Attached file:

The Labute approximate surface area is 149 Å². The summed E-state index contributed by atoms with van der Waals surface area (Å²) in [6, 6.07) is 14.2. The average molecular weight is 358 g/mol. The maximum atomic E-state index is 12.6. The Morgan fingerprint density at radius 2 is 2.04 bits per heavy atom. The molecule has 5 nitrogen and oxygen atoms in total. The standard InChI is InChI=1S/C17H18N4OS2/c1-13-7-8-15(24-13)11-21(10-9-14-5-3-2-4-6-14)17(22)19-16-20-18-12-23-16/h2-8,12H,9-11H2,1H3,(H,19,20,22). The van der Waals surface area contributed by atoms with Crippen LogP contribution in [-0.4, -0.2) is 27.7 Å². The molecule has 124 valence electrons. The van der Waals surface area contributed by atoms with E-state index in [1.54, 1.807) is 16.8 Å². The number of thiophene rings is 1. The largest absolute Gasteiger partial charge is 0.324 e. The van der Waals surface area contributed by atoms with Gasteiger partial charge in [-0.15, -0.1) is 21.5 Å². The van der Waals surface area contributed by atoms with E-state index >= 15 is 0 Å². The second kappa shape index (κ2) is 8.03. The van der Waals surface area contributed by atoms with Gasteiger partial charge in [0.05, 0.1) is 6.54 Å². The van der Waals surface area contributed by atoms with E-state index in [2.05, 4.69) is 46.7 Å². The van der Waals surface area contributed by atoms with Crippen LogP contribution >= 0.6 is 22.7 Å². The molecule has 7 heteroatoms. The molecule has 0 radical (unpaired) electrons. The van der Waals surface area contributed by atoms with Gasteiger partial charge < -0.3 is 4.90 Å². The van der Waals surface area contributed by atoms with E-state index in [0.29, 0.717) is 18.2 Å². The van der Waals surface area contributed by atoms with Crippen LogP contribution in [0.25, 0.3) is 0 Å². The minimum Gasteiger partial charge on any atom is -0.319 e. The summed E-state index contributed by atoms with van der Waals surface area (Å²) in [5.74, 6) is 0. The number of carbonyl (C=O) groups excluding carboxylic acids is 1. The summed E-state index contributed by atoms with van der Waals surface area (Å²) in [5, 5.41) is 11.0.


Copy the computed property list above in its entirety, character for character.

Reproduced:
The Labute approximate surface area is 149 Å². The summed E-state index contributed by atoms with van der Waals surface area (Å²) in [6, 6.07) is 14.2. The average molecular weight is 358 g/mol. The maximum atomic E-state index is 12.6. The Morgan fingerprint density at radius 2 is 2.04 bits per heavy atom. The molecule has 5 nitrogen and oxygen atoms in total. The standard InChI is InChI=1S/C17H18N4OS2/c1-13-7-8-15(24-13)11-21(10-9-14-5-3-2-4-6-14)17(22)19-16-20-18-12-23-16/h2-8,12H,9-11H2,1H3,(H,19,20,22). The van der Waals surface area contributed by atoms with Crippen LogP contribution in [-0.4, -0.2) is 27.7 Å². The molecule has 124 valence electrons. The van der Waals surface area contributed by atoms with E-state index in [1.54, 1.807) is 16.8 Å². The number of thiophene rings is 1. The largest absolute Gasteiger partial charge is 0.324 e. The van der Waals surface area contributed by atoms with Gasteiger partial charge in [-0.15, -0.1) is 21.5 Å². The van der Waals surface area contributed by atoms with E-state index >= 15 is 0 Å². The second kappa shape index (κ2) is 8.03. The van der Waals surface area contributed by atoms with Gasteiger partial charge in [0.05, 0.1) is 6.54 Å². The van der Waals surface area contributed by atoms with E-state index in [2.05, 4.69) is 46.7 Å². The van der Waals surface area contributed by atoms with Crippen LogP contribution >= 0.6 is 22.7 Å². The molecule has 7 heteroatoms. The molecule has 0 radical (unpaired) electrons. The van der Waals surface area contributed by atoms with Gasteiger partial charge < -0.3 is 4.90 Å². The van der Waals surface area contributed by atoms with E-state index in [0.29, 0.717) is 18.2 Å². The van der Waals surface area contributed by atoms with Crippen LogP contribution in [0.25, 0.3) is 0 Å². The minimum Gasteiger partial charge on any atom is -0.319 e. The summed E-state index contributed by atoms with van der Waals surface area (Å²) in [5.74, 6) is 0. The number of carbonyl (C=O) groups excluding carboxylic acids is 1. The summed E-state index contributed by atoms with van der Waals surface area (Å²) in [5, 5.41) is 11.0.